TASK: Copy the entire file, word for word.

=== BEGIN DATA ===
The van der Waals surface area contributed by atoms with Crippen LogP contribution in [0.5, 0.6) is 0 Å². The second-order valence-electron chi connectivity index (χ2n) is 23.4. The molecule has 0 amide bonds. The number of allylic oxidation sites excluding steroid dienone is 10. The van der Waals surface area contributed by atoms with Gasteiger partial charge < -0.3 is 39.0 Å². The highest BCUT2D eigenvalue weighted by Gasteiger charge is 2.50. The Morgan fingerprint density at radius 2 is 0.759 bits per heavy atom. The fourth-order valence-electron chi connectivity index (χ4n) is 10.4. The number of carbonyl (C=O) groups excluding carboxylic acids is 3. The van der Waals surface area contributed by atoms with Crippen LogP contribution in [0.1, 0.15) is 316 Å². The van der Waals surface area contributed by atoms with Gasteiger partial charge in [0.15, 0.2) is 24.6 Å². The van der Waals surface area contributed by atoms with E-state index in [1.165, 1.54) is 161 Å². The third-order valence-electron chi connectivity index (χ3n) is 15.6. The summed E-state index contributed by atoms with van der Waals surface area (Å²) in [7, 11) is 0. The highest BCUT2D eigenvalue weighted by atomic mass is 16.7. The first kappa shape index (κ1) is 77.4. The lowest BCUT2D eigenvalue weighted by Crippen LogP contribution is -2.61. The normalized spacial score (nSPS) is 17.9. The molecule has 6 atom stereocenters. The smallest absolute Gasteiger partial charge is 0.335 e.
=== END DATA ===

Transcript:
The van der Waals surface area contributed by atoms with Crippen LogP contribution in [0.5, 0.6) is 0 Å². The second-order valence-electron chi connectivity index (χ2n) is 23.4. The molecule has 0 amide bonds. The number of allylic oxidation sites excluding steroid dienone is 10. The van der Waals surface area contributed by atoms with Gasteiger partial charge < -0.3 is 39.0 Å². The highest BCUT2D eigenvalue weighted by Gasteiger charge is 2.50. The Morgan fingerprint density at radius 2 is 0.759 bits per heavy atom. The fourth-order valence-electron chi connectivity index (χ4n) is 10.4. The number of carbonyl (C=O) groups excluding carboxylic acids is 3. The van der Waals surface area contributed by atoms with Crippen LogP contribution in [0.1, 0.15) is 316 Å². The van der Waals surface area contributed by atoms with Gasteiger partial charge in [0.15, 0.2) is 24.6 Å². The van der Waals surface area contributed by atoms with E-state index in [1.165, 1.54) is 161 Å². The third-order valence-electron chi connectivity index (χ3n) is 15.6. The summed E-state index contributed by atoms with van der Waals surface area (Å²) in [7, 11) is 0. The highest BCUT2D eigenvalue weighted by atomic mass is 16.7. The first kappa shape index (κ1) is 77.4. The lowest BCUT2D eigenvalue weighted by Crippen LogP contribution is -2.61. The normalized spacial score (nSPS) is 17.9. The molecule has 6 atom stereocenters. The smallest absolute Gasteiger partial charge is 0.335 e.